There are players in this world that have the mindset, “If I can’t dial in my sound on an amp in thirty seconds, it is a bad amp.” Typically, the amps they like have a signature sound or two and allow the user to access them with quick, predictable knob settings. There are some great amps of that type, mind you. I've discovered the same attitude toward mixing consoles in the recording engineering community as well. However, sometimes flexibility begets a degree of complexity that is both justified and rewarded. It is in this vein that Mesa Boogie designs their amps, requiring some thinking and experimentation but rewarding those who invest their time with wide palette of tones. Part of the unfamiliarity some people experience is due to the topology of some of the Mesa preamps. Unlike many others, Mesa places the tone stack in the Express before the main preamp gain stages to allow you to choose which of the frequency bands will enter distortion first and thus influence the flavor of the distortion. I first experienced this on a 1965 Gibson GA-55RVT Ranger (Kalamazoo Super Reverb) and later discovered it on a Traynor YRM-1 Reverbmaster. Another factor in the Mesa tone stack is that the treble control is the first in line and acts both as a treble control and an influence on the overall gain. However, once you wrap your mind around these characteristics, setting up the preamp is fairly easy. Remembering the treble/gain connection, set the treble and the gain controls concurrently. Next, remember that as gain goes up, bass and middle should probably come down for clarity. Finally, remember that there are also things you can’t do with a pre-gain EQ, such as set the overall bass and treble of the amp sound before it goes to the power amp. To allow that, Mesa has typically offered either a graphic EQ (on the Mark series) or a “Contour” control, both post-gain, to allow you to shape the final sound of the preamp as well. Here on the Express, the Contour control assumes the sound of a graphic EQ preset curve in the shape of a “v,” allowing you to scoop the mids and/or boost the highs and lows. Its single pot allows this EQ preset to be blended in any amount from none to lots. The Contour can be switched in and out from the front panel or via the footswitch. In gained-up situations, remember that the Contour will have a more profound effect on the overall bass and treble than the EQ.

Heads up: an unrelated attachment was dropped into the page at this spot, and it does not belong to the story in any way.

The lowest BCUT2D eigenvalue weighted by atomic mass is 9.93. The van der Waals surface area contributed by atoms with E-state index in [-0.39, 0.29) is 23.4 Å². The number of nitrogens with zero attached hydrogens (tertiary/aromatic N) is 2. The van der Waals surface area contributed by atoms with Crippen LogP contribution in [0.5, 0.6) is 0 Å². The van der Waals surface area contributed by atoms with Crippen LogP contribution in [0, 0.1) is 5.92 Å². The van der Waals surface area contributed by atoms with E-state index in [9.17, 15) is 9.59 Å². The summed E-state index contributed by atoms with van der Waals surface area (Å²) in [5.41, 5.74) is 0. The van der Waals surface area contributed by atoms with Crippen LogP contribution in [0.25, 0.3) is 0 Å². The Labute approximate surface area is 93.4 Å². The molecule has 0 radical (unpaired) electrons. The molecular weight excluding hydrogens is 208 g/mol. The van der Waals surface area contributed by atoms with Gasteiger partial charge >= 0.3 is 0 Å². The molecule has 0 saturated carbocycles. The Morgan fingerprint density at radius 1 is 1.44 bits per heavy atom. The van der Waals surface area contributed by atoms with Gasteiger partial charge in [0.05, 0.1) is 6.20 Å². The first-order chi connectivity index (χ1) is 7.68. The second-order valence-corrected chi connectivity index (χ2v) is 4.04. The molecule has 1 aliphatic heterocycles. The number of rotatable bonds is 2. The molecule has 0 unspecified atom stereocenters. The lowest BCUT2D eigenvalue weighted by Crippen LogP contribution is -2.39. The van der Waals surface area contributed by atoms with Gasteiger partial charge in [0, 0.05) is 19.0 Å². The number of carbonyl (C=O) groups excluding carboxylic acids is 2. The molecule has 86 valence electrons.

Overall – In low gain situations the amp is bright and clear with a solid bass and some glass on tap via the contour. You can get very close to the archtypical Fender glassy sound. The gained-up sound in crunch mode is Marshall-esque but not as bright or razzy unless the contour is turned way up. In reviews and on forums, this amp has been described as “cold biased.” As you gain up, the high-end smoothly rolls down. Thus it is virtually impossible to get “ice-pick” overtones when using humbuckers unless you try. Also as you gain up, the sound smoothly begins to compress. The higher the gain, the more compression and sustain. If you want gain without compression, this ain't the amp for you. The amp does require some tweaking and learning because the knob settings profoundly affect the sound. You have to wrap your head around the fact that it simply doesn’t behave like a Fender - no amount of tweaking of Bass, Middle, and Treble will give you a bright distorted sound. You achieve that with the Contour. By the way, the front panel Contour switching options allow you to use Contour on both, one, or neither of the channels as you desire, and the footswitch follows your selected logic. Most channel-switching amps don’t respond well to rolling back the guitar volume to clean up the sound, but this one does pretty well. I can dial in a driven lead sound with the guitar volume on full and then back up for a good crunch. The reverb is full and lush with a reverb time that is very long. Individual send controls for each channel allow you to dial it in to the gain level of the individual channel. The basic sounds:
Class A/B mode - Stronger, bolder
Clean – Strong and clear with a tiny bit of drive available past 2 o’clock on the gain.
Crunch - You begin with a great classic rock rhythm sound to the left of 12 o’clock on the gain.